against his deportation. The demand for his return continued to
grow in Opobo. But when eventually he was allowed to return in
1891, he died on the voyage home undoubtedly at the hands of his
imperialists oppressors. His body was returned to Opobo where it
was buried. Like Samori and other African rulers of his age, he
was a victim of the scramble and partition.
Jajas career is of great significance in West African history. His
spectacular rise from slave boy to king; his great qualities and
success as an African ruler and merchant, and his dogged defence
of his sovereignty against European imperialism earn for him a
place of honour among West Africas heroes. Dr. Anene says we
should regard him as the first Nigerian nationalist of the 19th
century; No doubt, West African nationalists of the 20th century
have drawn inspiration from his opposition to European
imperialism in his own time.

Nana the Itsekiri

Unlike Jaja who rose from slave status Nana Olomu was bom of a
wealthy father. His father Olomu had been Governor of the Benin
river from 1879 to 1883 and a successful merchant. Bom about
1852, Naha succeeded his father as Governor in 1884 and rose to
be the last and one of the greatest and most powerful of the 19th
century traders of the Niger Delta.
On what did Nanas greatness and power lie? Like Jaja, he had a
wonderful organising ability as was evidenced by the way he
organised his trading empire in the Benin river area. The result of
this rare talent was the acquisition of immense wealth and power.
It is on record that when his town Ebrohimi was captured by the
British in 1894, various trade goods found in his store fetched
6,700 when sold. The town was very strongly fortified and
defended with 106 cannon, a machine gun, and over 2000 other
types of guns together with a large stock of ammunition for these
guns. He also had a fleet of 100 war-canoes and over 200 trade
canoes. It was this power that gave him virtual monopoly of the
trade of the Ethiope and Warri river areas.
Nana was also a successful Governor of the Benin river. As
Governor, he maintained law and order in the River and protected
European traders. For instance, he stopped Ijaw piracy and put an
end to the raiding of European factories in the area. Again, he
opened and developed new markets m the interior to the benefit of
the people living far away from the sea.
Why then, in spite of all this, did Nana fall out with the inceptive
British administration? The fact was that Nana, like Jaja, was a
victim of the European scramble for African territories and so the
clash between him and the British in the Bight of Benin was
inevitable. Nana had created an extensive market empire and
established a monopoly of all the trade of his markets. This
monopoly was irksome to the British traders and Consuls in the
area. Excuses had to be found for exiling Nana. He was therefore
accused of terrorizing the neighbourhood, engaging in slave trade
and of enforcing a trade monopoly in opposition to the British,
administrations declared policy of free trade. And Nana, had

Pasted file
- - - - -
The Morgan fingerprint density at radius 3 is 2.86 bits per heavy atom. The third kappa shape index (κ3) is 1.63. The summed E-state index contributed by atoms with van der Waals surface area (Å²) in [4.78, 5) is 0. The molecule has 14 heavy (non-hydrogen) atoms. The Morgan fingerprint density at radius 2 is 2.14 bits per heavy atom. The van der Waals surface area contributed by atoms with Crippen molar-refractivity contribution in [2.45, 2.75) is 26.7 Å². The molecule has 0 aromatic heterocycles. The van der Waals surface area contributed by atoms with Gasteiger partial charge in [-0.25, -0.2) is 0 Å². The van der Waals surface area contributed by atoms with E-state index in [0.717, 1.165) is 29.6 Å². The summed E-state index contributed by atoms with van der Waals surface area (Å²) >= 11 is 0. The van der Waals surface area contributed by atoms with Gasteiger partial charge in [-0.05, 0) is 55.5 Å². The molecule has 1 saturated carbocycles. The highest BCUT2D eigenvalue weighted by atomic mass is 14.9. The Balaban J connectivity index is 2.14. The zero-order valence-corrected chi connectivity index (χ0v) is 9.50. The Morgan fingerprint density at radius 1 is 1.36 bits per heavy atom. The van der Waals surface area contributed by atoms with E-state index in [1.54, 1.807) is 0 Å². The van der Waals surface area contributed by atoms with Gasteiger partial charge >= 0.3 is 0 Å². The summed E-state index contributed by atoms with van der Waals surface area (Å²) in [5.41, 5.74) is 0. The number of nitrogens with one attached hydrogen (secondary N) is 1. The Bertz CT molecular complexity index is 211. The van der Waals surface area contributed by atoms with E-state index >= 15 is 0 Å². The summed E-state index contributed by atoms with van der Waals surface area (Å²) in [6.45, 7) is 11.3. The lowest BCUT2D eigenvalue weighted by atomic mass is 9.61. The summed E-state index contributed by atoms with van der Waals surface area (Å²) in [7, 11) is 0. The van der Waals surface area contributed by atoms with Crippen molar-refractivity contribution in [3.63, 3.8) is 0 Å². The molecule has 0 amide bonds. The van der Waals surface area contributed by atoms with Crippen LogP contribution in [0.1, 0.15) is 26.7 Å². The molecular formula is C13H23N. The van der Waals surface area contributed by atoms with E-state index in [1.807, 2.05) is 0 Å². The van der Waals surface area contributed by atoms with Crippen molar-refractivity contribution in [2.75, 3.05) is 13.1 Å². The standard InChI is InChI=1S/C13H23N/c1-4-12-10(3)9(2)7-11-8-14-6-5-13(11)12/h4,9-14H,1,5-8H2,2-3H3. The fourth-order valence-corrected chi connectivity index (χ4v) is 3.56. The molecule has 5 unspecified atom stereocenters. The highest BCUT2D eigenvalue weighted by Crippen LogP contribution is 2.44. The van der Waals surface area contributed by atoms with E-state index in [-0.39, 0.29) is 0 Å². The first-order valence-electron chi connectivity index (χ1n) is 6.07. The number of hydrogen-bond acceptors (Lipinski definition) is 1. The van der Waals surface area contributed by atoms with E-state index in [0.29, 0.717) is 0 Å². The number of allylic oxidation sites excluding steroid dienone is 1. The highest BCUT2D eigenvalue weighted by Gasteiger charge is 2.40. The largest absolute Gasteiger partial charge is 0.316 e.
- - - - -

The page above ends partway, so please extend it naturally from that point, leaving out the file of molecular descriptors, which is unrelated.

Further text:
signed a treaty in 1884 accepting British protection of his territory.
These accusations should be viewed with caution as they come
from an interested party British merchants and officials. Nana, it
has been said was a just man and did not organise terrorist
activities in the interior. He was a trader who valued the goodwill
of his customers and would hardly engage in activities which
would antagonise them. Obaro Ikime says that Urhobo elders
claim that Nana was by far the best customer among the Itsekiri.
Similarly, the slave trade accusation was exaggerated and
distorted. Nana, like all Itsekiri traders kept slaves because slaves
were necessary in Itsekiri economy of the 19th century and they
made no secret of it. As regards his breaking the treaty of 1884, by
his monopoly of the Benin river trade, it must be pointed out that
Nana had promptly rejected the free trade clause of that treaty.
And, as Peter Lloyd points out, he maintained a monopoly of all
trade at all markets established by himself.
However, the British had to remove Nana because, like Jaja before
him, his position and power gave him an influence over the area
which threatened to make British penetration difficult.
So, on September 25, 1894, his town Ebrohimi was stormed and
captured. Nana after a brave resistance, escaped but surrendered
himself to the British in Lagos. He was tried, found guilty on all
counts, and exiled first to Calabar and later to Accra. In 1906, he
was allowed to return to the Benin River where he founded
another town which he named America perhaps to spite Britain.
He lived here until his death in 1916.
Nana undoubtedly has an honourable place in West African
history. His claim to historical greatness rests firstly on his
inimitable organising ability which was responsible for his success
as an African businessman. Secondly, it rests also on his personal
qualities. He has been described even by British officials as
astute, energetic and intelligent, and by elderly Itsekiri people as
a kind and just man The fact that when he returned in 1906, his
people welcomed him with great jubilation and many of his ex-
slaves went back to him testifies to his excellent qualities.
The British , traders too acknowledged his great qualities as a
leader of his people. After his exile, the trade of the Benin river
collapsed and. chaos returned'. British traders had to appeal for his
immediate return. .Above all, Nanas heroic resistance to British
imperialism makes him a great African patriot. Obaro Ikime says,
he must take his place among African patriots of the 19th

Wars of Resistance in the Ivory Coast

The unprecedented resistance of the people of the Ivory Coast to
French imperial advance is of special interest and significance
because of its widespread nature, its intensity and long duration
(1891-1918). In its duration and strength, it can be likened to that
of Samori.
One of the reasons for this memorable resistance was French